Studies show that patients do not follow one out of every three prescriptions written. This is a major limitation to medical therapy as it hinders the effectiveness of psychiatric treatment. One of the strongest predictors of outcome in psychiatry is adherence to pharmacological (medication) treatment, but for many years, adherence rates have been around 50%. There are a variety of new drugs with fewer side effects, and in some cases, greater effectiveness, but these medications are ineffective if patients do not take them.
When patients do not adhere to their medication regimes, studies have shown that higher relapse rates occur, increased number and duration of hospitalizations. Early discontinuation of antidepressant medication is associated with relapse and recurrence of depression, and violence in psychotic patients is strongly associated with the co-occurrence of medication non-compliance and substance abuse.
There are a number of reasons why many people do not stick with their medications for the recommended time. Medication-related issues, such as side effects and inappropriate doses, are strongly related, as are such environmental issues as inadequate interpersonal support, transportation or money. When asked why they discontinued their medication, patients most frequently reported disliking side effects (62%), believing medication was unnecessary (56%), feeling better (50%) and believing the medication was not working (32%). All these reasons are addressable in treatment and discussing the diagnosis; simplifying the medication regime; patient education about how long the medication takes to have effect, side effects to be expected, duration of side effects and the recommended duration of treatment; involving family members where appropriate; arranging follow-up appointments and inviting the patient to call if problems occur would improve adherence.
Elderly patients have distinct issues that influence medication adherence. These issues include difficulties reading medication labels, opening safety caps, understanding instructions and paying for expensive drugs. Additionally, many elderly patients are prescribed multiple medications and many suffer from dementia and/or depression.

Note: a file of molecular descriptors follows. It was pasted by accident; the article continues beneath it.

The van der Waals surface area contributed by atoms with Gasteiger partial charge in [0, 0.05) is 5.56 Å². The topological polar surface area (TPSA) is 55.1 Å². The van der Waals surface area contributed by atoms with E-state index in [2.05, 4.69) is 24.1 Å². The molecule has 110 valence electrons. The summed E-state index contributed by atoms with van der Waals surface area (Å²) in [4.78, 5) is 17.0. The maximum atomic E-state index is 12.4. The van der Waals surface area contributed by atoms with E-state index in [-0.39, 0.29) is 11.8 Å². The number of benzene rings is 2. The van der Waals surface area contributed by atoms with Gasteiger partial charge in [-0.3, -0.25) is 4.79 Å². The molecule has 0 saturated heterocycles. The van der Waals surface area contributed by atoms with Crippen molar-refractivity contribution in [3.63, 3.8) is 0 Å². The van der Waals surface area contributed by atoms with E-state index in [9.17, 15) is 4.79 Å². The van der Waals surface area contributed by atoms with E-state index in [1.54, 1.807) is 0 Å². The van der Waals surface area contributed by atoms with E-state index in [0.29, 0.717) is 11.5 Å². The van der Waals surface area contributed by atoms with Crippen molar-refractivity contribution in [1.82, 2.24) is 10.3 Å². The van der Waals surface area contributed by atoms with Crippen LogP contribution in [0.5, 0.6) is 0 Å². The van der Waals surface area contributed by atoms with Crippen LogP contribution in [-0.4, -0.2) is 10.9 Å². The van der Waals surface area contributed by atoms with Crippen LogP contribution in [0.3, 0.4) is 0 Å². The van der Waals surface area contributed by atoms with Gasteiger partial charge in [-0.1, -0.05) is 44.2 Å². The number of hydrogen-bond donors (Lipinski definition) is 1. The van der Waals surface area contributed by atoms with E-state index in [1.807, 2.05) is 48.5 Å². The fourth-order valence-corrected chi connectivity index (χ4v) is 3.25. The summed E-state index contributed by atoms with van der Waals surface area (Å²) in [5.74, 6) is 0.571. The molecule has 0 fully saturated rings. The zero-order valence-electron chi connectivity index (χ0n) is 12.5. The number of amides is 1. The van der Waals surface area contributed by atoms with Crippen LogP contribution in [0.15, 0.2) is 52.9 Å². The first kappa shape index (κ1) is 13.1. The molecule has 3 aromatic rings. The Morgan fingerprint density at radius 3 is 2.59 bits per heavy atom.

Cultural factors are socially transmitted beliefs and behaviour patterns that affect medication adherence. Curiosity about patient's cultural beliefs and practices, as well as empathic understanding of their predicaments in culturally alien settings, can often help clinicians reduce or eliminate these barriers.
Over the years, in attempts to combat this problem, physicians have tried to diagnose patients and select the best therapies for them. Recent thinking emphasizes integrating pharmacological treatment with the patient's goals, functional status and lifestyle. New cognitive techniques such as motivational interviewing help physicians examine medication priorities from the patient's perspective and elicit the patient's participation in selecting and adhering to treatment. Some evidence exists that patients who feel actively involved in choosing among treatment alternatives are more likely to adhere to treatment.
Groups have also long been used to promote treatment adherence. Techniques vary from lectures to group psychotherapy and behavioural skills training. Self help groups have for many years provided education, support and advocacy for individuals with psychiatric illnesses and their families. For more information, telephone counselling, and referrals to appropriate mental health professionals, contact the Depression and Anxiety Support Group, 8am to 7pm, Monday to Friday, and 8am to 5pm on Saturday, on (011) 783-1474/6.
Before discontinuing your medication, it is best to get professional advice. In most cases, any problems you are experiencing can be rectified or managed. Even if you are feeling better, sometimes it is not a good idea to stop taking your medication as it can lead to relapse and in some cases, to even more serious problems.